When they adjourned for the semester break, the Niagara Purple Eagles were a team in search of identity.
More than that, they needed a leader. At the start of the new year, Isaac Kohls decided to step up, and suddenly Niagara is on the verge of salvaging a disappointing season.
The junior forward has points in six of his last seven games. Since Jan. 4, he has seven goals, including a pair of two-goal games, and four assists. He scored three goals last weekend as the Purple Eagles swept rival RIT.
His offensive surge coincides with improved play by Niagara, which is 4-3-2 in January with key wins over RIT and Bentley. While they have struggled with some bad losses, the Purple Eagles are starting to find some consistency to their game.
Entering two games this weekend at Sacred Heart, Niagara is in seventh place in Atlantic Hockey with 17 points (7-7-3). They are four points out of fourth place, and a first-round bye, but in good position to host their first-round playoff series should they miss out on the bye.
After a dismal first half of the season, Niagara mow looks like an energized, focused and confident team. And Kohls is a big reason why.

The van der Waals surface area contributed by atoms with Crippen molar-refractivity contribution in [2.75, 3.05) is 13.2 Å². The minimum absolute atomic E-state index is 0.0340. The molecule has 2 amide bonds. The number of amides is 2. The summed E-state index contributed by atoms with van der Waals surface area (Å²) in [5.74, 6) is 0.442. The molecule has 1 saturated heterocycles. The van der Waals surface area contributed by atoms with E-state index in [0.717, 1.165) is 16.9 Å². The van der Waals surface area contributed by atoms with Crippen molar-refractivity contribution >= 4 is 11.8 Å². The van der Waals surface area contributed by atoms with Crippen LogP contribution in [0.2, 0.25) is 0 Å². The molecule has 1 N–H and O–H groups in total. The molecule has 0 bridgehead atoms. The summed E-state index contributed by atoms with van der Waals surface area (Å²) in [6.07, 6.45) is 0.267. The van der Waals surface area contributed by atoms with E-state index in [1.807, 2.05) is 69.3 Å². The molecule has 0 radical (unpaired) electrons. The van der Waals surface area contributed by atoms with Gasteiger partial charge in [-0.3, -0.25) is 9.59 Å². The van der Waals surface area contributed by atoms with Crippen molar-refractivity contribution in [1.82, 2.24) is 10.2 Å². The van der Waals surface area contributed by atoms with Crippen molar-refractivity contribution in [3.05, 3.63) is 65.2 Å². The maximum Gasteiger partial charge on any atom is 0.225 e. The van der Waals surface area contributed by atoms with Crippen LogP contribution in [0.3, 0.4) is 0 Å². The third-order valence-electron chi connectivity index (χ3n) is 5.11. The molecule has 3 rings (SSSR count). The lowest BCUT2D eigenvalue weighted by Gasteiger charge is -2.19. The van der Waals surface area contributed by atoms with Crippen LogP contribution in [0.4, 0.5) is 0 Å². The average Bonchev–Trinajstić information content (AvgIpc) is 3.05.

“We did a little team-building exercise … and gave them an assignment over Christmas,” Niagara coach Dave Burkholder said. “And what came back was that the guys were looking for someone to just step up and lead the team. And Kohls has done that for us since the Christmas break.
“I think he’s changed his game. Sometimes he would blend into a game and if he got the puck, he’d make us plays, but if he didn’t, he’d just blend in. Now he’s being proactive. He’s finishing all his checks. He’s first in on the forecheck. Just the overall work ethic has become really consistent and from that you generate scoring chances. He’s obviously a pretty skilled player who can score. I just think it’s been his overall work ethic that’s opened up some things for him.”
For Kohls the difference has been minor tweaks and adjustments.
As Niagara looked for the right combinations, Kohls bounced around with different linemates for the first part of the season but has settled in and developed chemistry with Hugo Turcotte and Brock Edwards.
The continuity with his linemates has helped Kohls, who is shooting with more authority, an outgrowth of a decision to play with more confidence.
“I’m getting more pucks through I find … and for me, that’s with confidence,” Kohls said. “Instinctively, when you shoot the puck and you shoot with confidence, it usually ends up better than if you hesitate and wait and a shot gets blocked. I think the biggest difference in shooting for me has just been getting things through to the net.
“That’s just with confidence. If you’re confident you’re just going to do something, you’re not going to think about it. Once you start hesitating and don’t have as much confidence, that’s when goalies have time to set up, guys get time to get into the lane you’re going to shoot in. It’s a fast game so one little second of hesitation can make a difference.”